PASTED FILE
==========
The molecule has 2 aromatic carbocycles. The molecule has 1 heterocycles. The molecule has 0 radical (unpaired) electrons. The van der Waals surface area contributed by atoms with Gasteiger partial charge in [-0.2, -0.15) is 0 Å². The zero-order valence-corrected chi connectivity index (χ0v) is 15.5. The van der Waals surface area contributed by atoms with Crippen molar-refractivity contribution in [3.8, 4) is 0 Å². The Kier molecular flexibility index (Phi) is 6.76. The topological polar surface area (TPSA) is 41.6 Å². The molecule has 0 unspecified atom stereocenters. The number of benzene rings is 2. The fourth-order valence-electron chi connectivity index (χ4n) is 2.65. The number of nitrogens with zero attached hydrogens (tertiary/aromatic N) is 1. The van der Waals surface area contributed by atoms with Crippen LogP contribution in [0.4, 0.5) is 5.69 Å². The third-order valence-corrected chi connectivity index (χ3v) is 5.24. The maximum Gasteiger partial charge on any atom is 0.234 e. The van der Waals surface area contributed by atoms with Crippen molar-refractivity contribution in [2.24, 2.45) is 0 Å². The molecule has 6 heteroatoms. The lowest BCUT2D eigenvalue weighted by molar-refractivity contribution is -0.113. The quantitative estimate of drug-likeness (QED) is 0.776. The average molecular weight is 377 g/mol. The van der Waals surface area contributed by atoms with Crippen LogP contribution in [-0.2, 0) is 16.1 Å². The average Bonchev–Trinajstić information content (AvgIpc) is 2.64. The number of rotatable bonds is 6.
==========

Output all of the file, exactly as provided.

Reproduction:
The molecule has 2 aromatic carbocycles. The molecule has 1 heterocycles. The molecule has 0 radical (unpaired) electrons. The van der Waals surface area contributed by atoms with Gasteiger partial charge in [-0.2, -0.15) is 0 Å². The zero-order valence-corrected chi connectivity index (χ0v) is 15.5. The van der Waals surface area contributed by atoms with Crippen molar-refractivity contribution in [3.8, 4) is 0 Å². The Kier molecular flexibility index (Phi) is 6.76. The topological polar surface area (TPSA) is 41.6 Å². The molecule has 0 unspecified atom stereocenters. The number of benzene rings is 2. The fourth-order valence-electron chi connectivity index (χ4n) is 2.65. The number of nitrogens with zero attached hydrogens (tertiary/aromatic N) is 1. The van der Waals surface area contributed by atoms with Crippen LogP contribution in [0.4, 0.5) is 5.69 Å². The third-order valence-corrected chi connectivity index (χ3v) is 5.24. The maximum Gasteiger partial charge on any atom is 0.234 e. The van der Waals surface area contributed by atoms with Crippen molar-refractivity contribution in [2.24, 2.45) is 0 Å². The molecule has 6 heteroatoms. The lowest BCUT2D eigenvalue weighted by molar-refractivity contribution is -0.113. The quantitative estimate of drug-likeness (QED) is 0.776. The average molecular weight is 377 g/mol. The van der Waals surface area contributed by atoms with Crippen LogP contribution in [-0.2, 0) is 16.1 Å². The average Bonchev–Trinajstić information content (AvgIpc) is 2.64. The number of rotatable bonds is 6.